Fall for Delicious Colors

Foliage isn’t the only thing that’s better when brighter
Cider braised cabbage and apples recipe

Seeking out deep, rich hues when selecting fruits and vegetables can result in a host of additional nutritional benefits, according to nutrition experts.

“Take cabbage, for instance. While the taste of red cabbage is similar to green, the red (otherwise known as purple) variety is richer in nutrients,” according to Nancy Wagner, RDN, registered dietitian at The University of Vermont Health Network - Central Vermont Medical Center.

Anthocyanins, compounds that belong to the flavonoid family, are responsible for the bright color of red cabbage, explains Wagner. They can also be found in other vibrant fruits and vegetables such as blueberries, plums, cherries and eggplant. Several studies link eating foods containing these compounds to lower blood pressure and a reduced risk of heart disease, the most common cause of mortality among men and women.

A cool-season crop that brightens up fall and winter meals, red cabbage is also an excellent source of Vitamin C. Just one cup raw delivers more than half of your recommended daily value. One cup of raw green cabbage, by comparison, delivers 37% of your recommended daily value – not bad, but not quite as impressive as the red variety, according to Wagner.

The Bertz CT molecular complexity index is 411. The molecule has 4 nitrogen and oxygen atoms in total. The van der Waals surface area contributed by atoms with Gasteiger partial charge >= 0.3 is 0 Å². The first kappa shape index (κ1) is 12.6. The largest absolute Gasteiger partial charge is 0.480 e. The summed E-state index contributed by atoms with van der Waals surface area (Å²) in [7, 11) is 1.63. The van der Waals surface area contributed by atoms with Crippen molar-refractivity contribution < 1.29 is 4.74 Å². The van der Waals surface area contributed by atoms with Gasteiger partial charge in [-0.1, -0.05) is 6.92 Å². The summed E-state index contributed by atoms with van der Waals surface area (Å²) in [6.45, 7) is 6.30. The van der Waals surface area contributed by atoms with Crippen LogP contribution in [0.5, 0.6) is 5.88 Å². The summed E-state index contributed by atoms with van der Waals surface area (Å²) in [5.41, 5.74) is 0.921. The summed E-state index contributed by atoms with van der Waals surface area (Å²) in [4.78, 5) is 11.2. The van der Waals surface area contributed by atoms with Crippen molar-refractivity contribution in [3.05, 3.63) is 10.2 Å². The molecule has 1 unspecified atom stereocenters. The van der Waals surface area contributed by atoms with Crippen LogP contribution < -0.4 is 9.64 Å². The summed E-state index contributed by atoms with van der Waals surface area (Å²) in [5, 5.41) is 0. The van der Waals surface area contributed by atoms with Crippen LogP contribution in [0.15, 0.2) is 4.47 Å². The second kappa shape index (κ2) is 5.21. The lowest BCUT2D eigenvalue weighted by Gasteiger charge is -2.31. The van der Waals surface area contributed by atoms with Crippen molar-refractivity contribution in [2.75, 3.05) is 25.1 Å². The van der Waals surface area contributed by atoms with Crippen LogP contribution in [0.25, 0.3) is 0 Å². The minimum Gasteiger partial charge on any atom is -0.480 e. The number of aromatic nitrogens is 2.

Red cabbage is also a good source of fiber, which lowers cholesterol and helps maintain good bowel health. A high-fiber diet rich in vegetables, fruits and whole grains is particularly important for people with diabetes or those wishing to manage their blood sugar, according to Wagner. “Higher fiber foods often cause less of a spike in blood sugars,” she says. A whole apple, for example, has more fiber than applesauce which has more fiber than apple juice. “When you eat the whole apple, you benefit from the fiber and maximize its nutritional value.”

Ready for a sweet and savory fall dish that’s fiber-rich and full of flavonoids? Check out our culinary medicine team’s Cider-Braised Cabbage and Apples. It packs a double dose of healthy fiber and makes for an easy, colorful autumn dish – perfect after a day of leaf peeping. 

Cider-Braised Cabbage and Apples

Serves 8

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4 tablespoons unsalted butter

2 garlic cloves, minced

1 pound red cabbage, cored and cut into 1/2” pieces

2 apples, cored and cut into 1/2” pieces

1 1/2 cups apple cider

1 teaspoon caraway seeds

Salt and pepper to taste

1 tablespoon apple cider vinegar


  1. Melt the butter in a deep skillet over medium heat. Add garlic and stir for one minute.
  2. Add cabbage, apples, apple cider, caraway seeds and a pinch of salt and pepper to skillet. Cover and cook until tender, stirring occasionally, for about 15 to 20 minutes.
  3. Add vinegar and cook, uncovered, for about one minute until liquid evaporates. Season with additional salt and pepper to taste.
  4. Serve warm.


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Visit the UVM Medical Center Culinary Medicine team online for tasty recipes and downloadable recipe cards. You can also visit our “What’s That Food” playlist on YouTube for delicious recipe videos featuring fresh, seasonal produce and simple growing tips.

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